One of your best advertising spots is on your very own fleet of trucks. Magnetic signs and removable placards get a lot of attention. One operator I know had a big sign on his trailer all summer that said, “We’re going to a Party.” It was definitely noticed, and he heard comments from hundreds of people. Your message will be seen by more people on your beautifully clean truck than in your local paper; so get creative!
Advertising can be expensive, but you don’t have to spend a lot to get noticed. A very basic ad might have a picture of a restroom with a benefit driven headline such as: Cleaner, Faster, Friendlier Restroom Service—Call: “Company Name” ask for “Ed” at 1-800-292-1305 with an address. It doesn’t have to be any fancier than that to be noticed by potential customers.
Plan for a Year
Portable restroom businesses tend to be seasonal. During the slow season, you have the time to think about the coming year and create a 12-month marketing plan. If you know how much you want to spend, you can sit down with the rate cards from many different advertising options and decide how, when and where you want to reach your prospects. For example, you’ll want to reach builders throughout the building season in case they get fed up with a current supplier and want to try someone new. Summer event planners are best to reach at least eight months before an event, since the planning stage is a long process and they start early. Summer party planners tend to make decisions only weeks before their events, so you’ll want to reach them throughout the season.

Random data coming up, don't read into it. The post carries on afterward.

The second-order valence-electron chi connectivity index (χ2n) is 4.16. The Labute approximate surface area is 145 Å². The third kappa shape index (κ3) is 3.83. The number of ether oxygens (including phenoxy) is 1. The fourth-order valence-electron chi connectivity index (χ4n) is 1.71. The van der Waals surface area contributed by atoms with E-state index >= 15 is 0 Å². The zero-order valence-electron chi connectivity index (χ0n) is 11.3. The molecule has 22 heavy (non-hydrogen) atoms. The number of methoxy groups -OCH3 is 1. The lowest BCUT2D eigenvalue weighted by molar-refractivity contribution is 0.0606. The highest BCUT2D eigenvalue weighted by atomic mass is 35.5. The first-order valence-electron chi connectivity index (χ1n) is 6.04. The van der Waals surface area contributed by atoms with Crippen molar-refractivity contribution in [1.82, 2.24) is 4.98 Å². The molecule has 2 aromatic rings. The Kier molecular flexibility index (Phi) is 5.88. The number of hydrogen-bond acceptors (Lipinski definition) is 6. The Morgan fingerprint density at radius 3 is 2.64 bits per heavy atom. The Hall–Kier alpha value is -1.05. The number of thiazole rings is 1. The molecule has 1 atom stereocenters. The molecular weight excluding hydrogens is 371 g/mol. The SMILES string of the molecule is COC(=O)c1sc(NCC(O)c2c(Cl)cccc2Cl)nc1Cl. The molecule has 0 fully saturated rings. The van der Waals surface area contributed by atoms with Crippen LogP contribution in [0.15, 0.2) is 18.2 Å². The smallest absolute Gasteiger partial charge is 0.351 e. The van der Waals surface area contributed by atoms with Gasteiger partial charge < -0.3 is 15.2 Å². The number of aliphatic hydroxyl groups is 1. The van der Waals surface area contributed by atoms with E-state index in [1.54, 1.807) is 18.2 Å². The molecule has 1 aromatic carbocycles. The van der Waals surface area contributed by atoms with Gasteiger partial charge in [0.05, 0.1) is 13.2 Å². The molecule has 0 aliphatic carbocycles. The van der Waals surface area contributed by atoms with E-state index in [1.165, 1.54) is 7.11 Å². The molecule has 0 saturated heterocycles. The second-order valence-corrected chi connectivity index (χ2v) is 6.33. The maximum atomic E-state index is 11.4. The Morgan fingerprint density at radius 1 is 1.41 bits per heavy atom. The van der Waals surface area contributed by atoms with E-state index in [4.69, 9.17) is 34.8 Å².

Don’t forget to plan a customer reten-tion program. How will you communicate with current customers throughout the year? Will you plan mailings? Will you run special offers to increase the amount of services you supply? How about a mid-summer handwashing sinks promotion? What about customer appreciation gifts like hats, t-shirts, coffee mugs, or calendars? Do you celebrate customer anniversaries for those who have been with you for a year, five years, or even 10?
If you know of any annual events that a company, family or organization has, call a few months ahead and ask if they want to reserve their units today. It’s a good opportunity to suggest an upgrade. A stand-alone sink prevents a lot of traffic indoors, or a Comfort Inn is great for parents with tots or for the physically challenged.
Marketing should be a continuous process to be successful. New customers don’t show up when you need them most. Instead, they are more likely to sign with you during the busiest part of the year. If you want to grow your business, marketing needs to be done during the busy season. Planning ahead will enable you to keep marketing even when things get rushed.
Here are 7 tips for marketing your portable restroom business on a small budget:
As you can see, you can market your portable restroom business on a limited budget,